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Sevelamer carbonate in the treatment of hyperphosphatemia in patients with chronic kidney disease on hemodialysis PART2


Sevelamer carbonate in HD patients

Sevelamer carbonate is an anion exchange pharmaceutical, recently developed as an improvement of the non-absorbable sevelamer hydrochloride. It was developed to avoid wors¬ening of metabolic acidosis, reported as one of the possible concerning side effects of sevelamer hydrochloride long-term treatment, and to increase patients* compliance through the development of new pharmaceutical presentation (Duggal et al 2006). Sevelamer hydrochloride is a non-calcium and non-metal quaternary amine anion exchange resin, which upon binding to a PO4 molecule by ionic and/or hydrogen bonding releases one hydrochloride molecule. For this reason, sevelamer hydrochloride has been demonstrated to worsen the metabolic acidosis that affects HD patients, leading to a serum bicarbonate threshold of 17-19 mEq/L, below the recommended K/DOQI level of 22 mEq/L (De Santo et al 2006). There are abundant data from short-term metabolic studies in patients with CKD indicating that metabolic acidosis, a common condition in renal insuffi¬ciency, may set up or worsen protein-energy malnutrition, mflammation, and bone disease. Although carbonate is the alternate counterion to chloride on the polymer backbone of sevelamer, the active poly(allylamine) responsible for phosphate (PO4) binding remains unaltered between the two sevelamers. Therefore, it could be expected that sevelamer carbonate is acting similarly to sevelamer hydrochloride in serum P and lipid reduction, due to the fact that the anion does not play any role in phosphate binding. Together with dietary restriction and dialysis, sevelamer is currently prescribed in uremic HD patients to control hyperphospha¬temia. Sevelamer, either hydrochloride or carbonate, exerts its action via the reduction of the amount of bioavailable P generated from food intake and intestinally absorbed from gastromtestinal fluids. In healthy patients, a poorly regulated P intestinal absorption is balanced by an efficient urinary P excretion, thus warranting normophosphatemia, but when advanced renal failure develops, an inefficient or absent P excretion no longer balances the unrelenting intestinal P absorption, thus leading to hyperphosphatemia. Looking at the clinical evidence produced with sevelamer carbonate to date, sevelamer carbonate has been demonstrated to be as effective as sevelamer hydrochloride in terms of serum P and serum lipid reduction in two different studies, one involv¬ing ESRD patients in hemodialysis and the other involving CKD, non-dialysis patients. A randomized, double blind, crossover design study was performed in HD patients to document the substantial equivalence of sevelamer carbonate with the hydrochloride form (Delmez et al 2007). Patients were eligible if they were on HD 3 times per week for at least 3 months. Ninety-two percent of the enrolled popula¬tion was maintained on sevelamer hydrochloride as the sole phosphate binder at a total daily dose of M13.6 g, with or without vitamin D analog and/or lipid lowering therapy, and patients were reported to be historically well controlled in terms of serum P (3.5-6.5 mg/dL). After a 5-week run-in period to titrate the dose of sevelamer hydrochloride, cina- calcet, and vitamin D analog, 79 HD patients were randomly assigned in a 1:1 fashion to either sevelamer carbonate or sevelamer hydrochloride for 8 weeks followed by a crossover to the other treatment for additional 8 weeks. Sevelamer starting dose was individualized to the prescribed dose dur¬ing the run-in period. Three subgroups of patients could be roughly identified on the basis of the daily dosage: (a) w4.8, (b) > 4.8 to 9.6, and (c) >9.6 g/day. Unfortunately, the paper by Delmez et al (2007) did not report the individual serum P level, total cholesterol, LDL, and serum bicarbonate, or the average serum P level of the three subgrouped patients according to the need of a so strikingly different daily dosing, determined at the end of the 5-week run-in period. Patients were instructed to maintain the same daily dose throughout the full observational period, ie, 16 weeks. In the equivalence testing with a 90% CI for log-transformed serum P within the range of 0.80-1.25, the mean serum P was 4.6 ± 0.9 mg/dL during sevelamer carbonate treatment and 4.7 ± 0.9 mg/dL during sevelamer hydrochloride treatment. Efficacy assess¬ment was run in the per protocol set (PPS), thus excluding protocol deviations expected to bias the results. Seventy-one percent of patients during sevelamer carbonate and 70% during sevelamer hydrochloride treatment were within the recommended serum P range. At the end of each treatment, 41% of patients treated with sevelamer carbonate and 53% of patients treated with sevelamer hydrochloride had a serum bicarbonate level lower than the recommended value of 22 mEq/L. These results suggest a better outcome in serum bicarbonate at the end of sevelamer carbonate treatment, whereas patients during sevelamer hydrochloride treatment presented with lower serum values of total cholesterol and LDL cholesterol, suggestive of a better outcome in lipid lowering profile at the end of sevelamer hydrochloride treat¬ment compared with the carbonate.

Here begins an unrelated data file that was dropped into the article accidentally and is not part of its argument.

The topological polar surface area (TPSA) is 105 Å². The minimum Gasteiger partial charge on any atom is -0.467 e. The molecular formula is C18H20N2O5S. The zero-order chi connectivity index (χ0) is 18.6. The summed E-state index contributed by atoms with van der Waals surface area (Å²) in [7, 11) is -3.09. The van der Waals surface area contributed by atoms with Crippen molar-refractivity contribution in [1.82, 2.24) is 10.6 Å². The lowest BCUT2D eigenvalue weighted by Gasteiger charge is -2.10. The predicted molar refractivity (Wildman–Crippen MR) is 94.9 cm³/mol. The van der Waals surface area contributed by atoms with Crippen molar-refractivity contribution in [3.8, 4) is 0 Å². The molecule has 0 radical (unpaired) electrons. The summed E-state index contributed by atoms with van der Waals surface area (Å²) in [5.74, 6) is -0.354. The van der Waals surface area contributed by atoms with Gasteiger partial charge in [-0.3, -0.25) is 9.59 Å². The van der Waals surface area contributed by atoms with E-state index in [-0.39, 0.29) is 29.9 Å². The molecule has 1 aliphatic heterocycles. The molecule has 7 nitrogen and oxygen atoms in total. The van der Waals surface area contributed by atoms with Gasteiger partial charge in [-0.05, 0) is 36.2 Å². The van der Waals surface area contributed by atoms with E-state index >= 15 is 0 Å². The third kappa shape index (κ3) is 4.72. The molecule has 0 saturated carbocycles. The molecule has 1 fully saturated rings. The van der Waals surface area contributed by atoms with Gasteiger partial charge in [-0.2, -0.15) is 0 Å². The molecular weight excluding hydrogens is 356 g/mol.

It has to be mentioned that recently Qunibi et al (2008) showed that the reduction of low-density lipoprotein cho¬lesterol (LDL-C) levels may be responsible for the lowering of CAC in patients treated with sevelamer hydrochloride. Indeed, they showed that after intensive lowering of LDL-C levels for 1 year with atorvastatin, hemodialysis patients treated with either calcium acetate or sevelamer experienced similar progression of CAC (Qunibi et al 2008).


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